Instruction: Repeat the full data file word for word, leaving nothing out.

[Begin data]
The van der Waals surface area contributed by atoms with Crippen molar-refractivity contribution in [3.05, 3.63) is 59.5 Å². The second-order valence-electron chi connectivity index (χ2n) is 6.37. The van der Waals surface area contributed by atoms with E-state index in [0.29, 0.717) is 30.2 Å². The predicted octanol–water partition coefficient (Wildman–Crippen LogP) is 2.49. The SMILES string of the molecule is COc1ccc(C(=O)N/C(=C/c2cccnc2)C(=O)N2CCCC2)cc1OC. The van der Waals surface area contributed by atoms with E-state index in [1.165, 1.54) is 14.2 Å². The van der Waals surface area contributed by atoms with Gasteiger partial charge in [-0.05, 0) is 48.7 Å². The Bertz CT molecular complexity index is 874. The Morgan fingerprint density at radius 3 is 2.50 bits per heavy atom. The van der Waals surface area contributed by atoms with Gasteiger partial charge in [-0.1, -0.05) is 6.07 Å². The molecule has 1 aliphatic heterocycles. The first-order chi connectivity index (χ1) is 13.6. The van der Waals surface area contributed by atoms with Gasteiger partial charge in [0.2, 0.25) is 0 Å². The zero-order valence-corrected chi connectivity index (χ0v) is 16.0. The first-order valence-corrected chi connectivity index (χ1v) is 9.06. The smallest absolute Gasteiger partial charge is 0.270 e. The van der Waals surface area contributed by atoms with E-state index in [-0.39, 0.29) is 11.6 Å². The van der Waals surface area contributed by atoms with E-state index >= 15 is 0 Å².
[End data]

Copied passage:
The van der Waals surface area contributed by atoms with Crippen molar-refractivity contribution in [3.05, 3.63) is 59.5 Å². The second-order valence-electron chi connectivity index (χ2n) is 6.37. The van der Waals surface area contributed by atoms with E-state index in [0.29, 0.717) is 30.2 Å². The predicted octanol–water partition coefficient (Wildman–Crippen LogP) is 2.49. The SMILES string of the molecule is COc1ccc(C(=O)N/C(=C/c2cccnc2)C(=O)N2CCCC2)cc1OC. The van der Waals surface area contributed by atoms with E-state index in [1.165, 1.54) is 14.2 Å². The van der Waals surface area contributed by atoms with Gasteiger partial charge in [-0.05, 0) is 48.7 Å². The Bertz CT molecular complexity index is 874. The Morgan fingerprint density at radius 3 is 2.50 bits per heavy atom. The van der Waals surface area contributed by atoms with Gasteiger partial charge in [-0.1, -0.05) is 6.07 Å². The molecule has 1 aliphatic heterocycles. The first-order chi connectivity index (χ1) is 13.6. The van der Waals surface area contributed by atoms with Gasteiger partial charge in [0.2, 0.25) is 0 Å². The zero-order valence-corrected chi connectivity index (χ0v) is 16.0. The first-order valence-corrected chi connectivity index (χ1v) is 9.06. The smallest absolute Gasteiger partial charge is 0.270 e. The van der Waals surface area contributed by atoms with E-state index in [-0.39, 0.29) is 11.6 Å². The van der Waals surface area contributed by atoms with E-state index >= 15 is 0 Å².